Take a Hike: Treks Within Reach of Big Cities
September 12, 2011 | Permalink
So, one of you loves the bustle of the metropolis, and the other craves nature’s solitude and peace. How do you plan a vacation destination that appeals to both of you? Or maybe your business travel always takes you to big cities, but you’d sure like to be able to get away from it all and into the wilderness after two and a half days of nonstop meetings. What are your options? Finding the answer to both questions is easier than you might think. Most major metropolitan areas are within easy distance of great day hikes, and there are a number of hiking guides tailored to such excursions.
FalconGuide’s Best Easy Day Hikes and Best Hikes Near series cover cities and regions all over the country. Each guide focuses on a particular place (e.g., Salt Lake City, Chicago, San Diego) and then provides trail maps, directions, difficulty levels and information about dozens of hikes within easy reach (no more than a couple of hours driving distance). Much more than just maps or lists, the small books also include all sorts of details in regards to local history, flora and fauna. A similar series is 60 Hikes Within 60 Miles, written by Christopher and Catherine Brooks, with titles covering over a dozen metropolitan areas including Minneapolis-St. Paul, the San Francisco Bay Area, Nashville and New York City.
Guides to Kid-Friendly Trails
Moon Press also has a near-the-city series of hiking guides, Take a Hike (Washington D.C., Portland, Boston, etc.), written by experienced outdoor enthusiasts for hikers of all ages and abilities. Each of their books includes a collection of best hikes to take with kids in the area. And for fully kid-focused guides, check out the Best Hikes with Children series. Though not solely focused on hikes within or near big cities, the state- and region-specific books do include many easy-to-reach sites. Each includes tips for helping kids, even as young as toddlers, enjoy the whole hiking experience, as well as fun facts about the specific trails and areas.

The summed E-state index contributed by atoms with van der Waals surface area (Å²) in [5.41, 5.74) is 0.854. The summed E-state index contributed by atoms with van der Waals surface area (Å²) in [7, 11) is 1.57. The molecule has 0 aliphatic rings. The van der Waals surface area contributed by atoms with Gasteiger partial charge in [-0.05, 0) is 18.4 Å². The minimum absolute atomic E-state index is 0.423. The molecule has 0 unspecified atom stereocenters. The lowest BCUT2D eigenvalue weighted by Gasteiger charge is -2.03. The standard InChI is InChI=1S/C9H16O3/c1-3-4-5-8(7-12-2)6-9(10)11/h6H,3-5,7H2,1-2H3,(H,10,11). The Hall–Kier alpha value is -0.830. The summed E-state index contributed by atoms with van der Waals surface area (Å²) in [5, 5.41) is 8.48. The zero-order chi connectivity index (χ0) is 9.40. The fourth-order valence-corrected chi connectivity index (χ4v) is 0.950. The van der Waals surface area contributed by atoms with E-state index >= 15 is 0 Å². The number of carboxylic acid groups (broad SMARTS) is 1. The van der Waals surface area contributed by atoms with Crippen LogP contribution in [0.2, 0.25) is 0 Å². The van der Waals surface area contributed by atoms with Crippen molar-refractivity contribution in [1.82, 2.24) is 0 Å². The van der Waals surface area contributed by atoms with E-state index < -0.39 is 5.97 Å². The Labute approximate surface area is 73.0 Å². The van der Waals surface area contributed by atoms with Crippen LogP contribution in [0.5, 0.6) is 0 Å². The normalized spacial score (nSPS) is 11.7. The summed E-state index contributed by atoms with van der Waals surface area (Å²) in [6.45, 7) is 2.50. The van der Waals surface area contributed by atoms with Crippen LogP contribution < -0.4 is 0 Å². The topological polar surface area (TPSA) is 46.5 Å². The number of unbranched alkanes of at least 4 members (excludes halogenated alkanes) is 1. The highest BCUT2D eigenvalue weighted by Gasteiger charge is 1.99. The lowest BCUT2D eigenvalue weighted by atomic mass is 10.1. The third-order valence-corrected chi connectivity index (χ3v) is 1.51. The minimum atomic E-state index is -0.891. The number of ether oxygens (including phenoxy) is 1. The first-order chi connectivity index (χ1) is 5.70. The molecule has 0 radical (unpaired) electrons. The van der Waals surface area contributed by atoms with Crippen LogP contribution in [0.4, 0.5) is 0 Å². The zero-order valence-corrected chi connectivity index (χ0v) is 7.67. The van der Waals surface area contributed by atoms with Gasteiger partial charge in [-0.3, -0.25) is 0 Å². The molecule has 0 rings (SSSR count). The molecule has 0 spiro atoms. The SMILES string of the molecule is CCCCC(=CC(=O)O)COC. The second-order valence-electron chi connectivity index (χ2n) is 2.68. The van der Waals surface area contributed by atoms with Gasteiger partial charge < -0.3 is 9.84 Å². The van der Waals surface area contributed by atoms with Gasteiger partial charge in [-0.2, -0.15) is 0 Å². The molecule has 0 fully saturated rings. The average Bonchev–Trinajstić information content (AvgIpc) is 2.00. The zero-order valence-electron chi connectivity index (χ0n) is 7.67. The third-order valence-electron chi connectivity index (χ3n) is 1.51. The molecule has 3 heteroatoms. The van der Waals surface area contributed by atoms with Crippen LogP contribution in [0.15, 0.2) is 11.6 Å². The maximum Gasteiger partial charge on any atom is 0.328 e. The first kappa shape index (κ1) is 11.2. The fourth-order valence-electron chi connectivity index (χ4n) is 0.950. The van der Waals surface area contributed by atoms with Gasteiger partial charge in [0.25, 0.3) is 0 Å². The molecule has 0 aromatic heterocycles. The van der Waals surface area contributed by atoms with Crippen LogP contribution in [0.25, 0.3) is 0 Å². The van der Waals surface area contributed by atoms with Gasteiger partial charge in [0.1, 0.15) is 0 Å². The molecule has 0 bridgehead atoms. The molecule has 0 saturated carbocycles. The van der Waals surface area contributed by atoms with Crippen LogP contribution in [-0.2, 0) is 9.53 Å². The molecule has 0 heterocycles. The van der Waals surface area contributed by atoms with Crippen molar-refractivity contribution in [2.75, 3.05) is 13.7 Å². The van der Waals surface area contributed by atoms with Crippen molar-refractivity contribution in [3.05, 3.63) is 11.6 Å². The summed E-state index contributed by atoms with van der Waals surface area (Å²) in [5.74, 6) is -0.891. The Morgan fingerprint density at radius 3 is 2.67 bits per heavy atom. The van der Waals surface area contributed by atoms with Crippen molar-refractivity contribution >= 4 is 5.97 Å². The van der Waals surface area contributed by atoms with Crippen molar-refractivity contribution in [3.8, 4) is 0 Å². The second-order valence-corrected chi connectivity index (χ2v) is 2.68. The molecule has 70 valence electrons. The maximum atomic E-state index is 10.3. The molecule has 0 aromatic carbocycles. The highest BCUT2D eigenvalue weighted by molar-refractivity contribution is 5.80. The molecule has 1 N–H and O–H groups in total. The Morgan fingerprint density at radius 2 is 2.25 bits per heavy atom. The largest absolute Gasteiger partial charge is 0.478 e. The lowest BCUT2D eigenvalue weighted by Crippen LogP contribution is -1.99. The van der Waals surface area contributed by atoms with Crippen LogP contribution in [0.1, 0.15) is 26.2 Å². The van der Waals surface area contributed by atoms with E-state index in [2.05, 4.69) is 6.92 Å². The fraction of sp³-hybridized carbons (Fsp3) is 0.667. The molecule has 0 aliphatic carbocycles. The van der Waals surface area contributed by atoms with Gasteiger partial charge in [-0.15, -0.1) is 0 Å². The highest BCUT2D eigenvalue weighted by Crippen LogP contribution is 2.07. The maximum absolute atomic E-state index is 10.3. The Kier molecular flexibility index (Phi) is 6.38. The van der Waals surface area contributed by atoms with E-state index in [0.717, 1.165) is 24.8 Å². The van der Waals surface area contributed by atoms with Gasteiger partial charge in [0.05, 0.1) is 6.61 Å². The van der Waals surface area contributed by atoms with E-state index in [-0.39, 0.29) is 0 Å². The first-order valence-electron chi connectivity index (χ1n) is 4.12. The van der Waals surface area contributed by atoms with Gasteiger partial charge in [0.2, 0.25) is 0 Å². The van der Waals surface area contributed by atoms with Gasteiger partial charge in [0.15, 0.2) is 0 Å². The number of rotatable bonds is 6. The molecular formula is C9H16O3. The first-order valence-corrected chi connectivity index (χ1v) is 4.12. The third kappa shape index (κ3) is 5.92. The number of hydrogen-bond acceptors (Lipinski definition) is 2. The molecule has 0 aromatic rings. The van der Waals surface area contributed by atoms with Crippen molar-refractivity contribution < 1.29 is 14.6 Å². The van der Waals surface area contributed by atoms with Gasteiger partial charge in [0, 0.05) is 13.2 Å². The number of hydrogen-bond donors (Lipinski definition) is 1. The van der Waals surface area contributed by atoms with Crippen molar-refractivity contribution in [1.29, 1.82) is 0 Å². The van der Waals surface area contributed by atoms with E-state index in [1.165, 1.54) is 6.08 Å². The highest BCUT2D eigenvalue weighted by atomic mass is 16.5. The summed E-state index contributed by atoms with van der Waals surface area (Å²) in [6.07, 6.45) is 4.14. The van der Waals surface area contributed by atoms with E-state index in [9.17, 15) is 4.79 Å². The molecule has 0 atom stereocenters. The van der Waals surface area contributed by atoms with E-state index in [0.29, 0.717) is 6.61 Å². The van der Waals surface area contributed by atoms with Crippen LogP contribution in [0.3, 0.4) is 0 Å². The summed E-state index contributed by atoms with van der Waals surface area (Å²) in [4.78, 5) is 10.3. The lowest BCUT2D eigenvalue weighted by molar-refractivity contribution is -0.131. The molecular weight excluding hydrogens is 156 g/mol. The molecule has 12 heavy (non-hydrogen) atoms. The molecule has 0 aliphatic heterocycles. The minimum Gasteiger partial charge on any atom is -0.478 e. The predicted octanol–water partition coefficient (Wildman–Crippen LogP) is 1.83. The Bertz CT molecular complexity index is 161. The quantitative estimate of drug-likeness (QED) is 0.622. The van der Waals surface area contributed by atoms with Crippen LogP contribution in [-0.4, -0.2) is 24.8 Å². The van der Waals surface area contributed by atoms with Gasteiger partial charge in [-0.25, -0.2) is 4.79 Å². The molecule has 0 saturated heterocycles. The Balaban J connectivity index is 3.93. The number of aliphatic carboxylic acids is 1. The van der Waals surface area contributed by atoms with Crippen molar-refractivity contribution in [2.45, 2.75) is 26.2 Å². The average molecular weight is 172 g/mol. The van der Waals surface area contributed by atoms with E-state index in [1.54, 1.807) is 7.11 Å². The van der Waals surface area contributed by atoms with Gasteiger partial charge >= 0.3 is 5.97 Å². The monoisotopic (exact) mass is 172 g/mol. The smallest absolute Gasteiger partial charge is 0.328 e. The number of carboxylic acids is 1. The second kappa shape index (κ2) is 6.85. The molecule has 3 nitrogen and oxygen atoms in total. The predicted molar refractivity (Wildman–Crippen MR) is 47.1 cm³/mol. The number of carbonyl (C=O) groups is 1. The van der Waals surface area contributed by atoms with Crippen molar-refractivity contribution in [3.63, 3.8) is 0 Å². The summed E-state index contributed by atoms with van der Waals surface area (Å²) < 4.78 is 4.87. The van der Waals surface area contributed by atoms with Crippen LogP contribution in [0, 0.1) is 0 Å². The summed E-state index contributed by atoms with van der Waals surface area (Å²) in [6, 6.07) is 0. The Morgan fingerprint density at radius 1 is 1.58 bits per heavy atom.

For more tips and strategies for hiking with kids, the Internet is also, of course, a great resource. A couple of recommended sites are outdoor equipment retailer REI’s page on “Kids and Hiking” (including tips shared from parents as well as pros) and “Just Jeff’s Hiking Page,” which is “just” a parent sharing lots of great experience and ideas.
Guides for Trekking with Canine Companions
Traveling with a dog means making sure he or she gets plenty of exercise (which isn’t such a bad thing for us, either), and sometimes, that’s tougher when you’re staying in a big city. Your fellow dog lovers have come to the rescue, though, with in- and near-city hiking guides that detail trails and locales especially suited to canines and their families.
By hiking all over the city, Long Island and the Hudson Valley with her own dog, Sienna, Tammy McCarley’s Best Hikes with Dogs: New York City and Beyond is one such book, chockfull of what she, a canine travel company owner, has learned about the best trails (at varied levels of difficulty) as well as useful equipment and first aid information. Other volumes in the Best Hikes with Dogs series cover more than a dozen other cities, regions and states, including Arizona, Southern California, Oregon, Boston and the Texas Hill Country. Another series to check out is the thirty-plus-volume Doggin’ collection, on such locations as Cleveland, Pittsburg, Massachusetts and the Carolina coast.
Remember, too, that many hiking guides are available in electronic form, so if your gotta-take-along items include a Kindle, Nook, smartphone or tablet, you can have all this information almost weightlessly at your fingertips.
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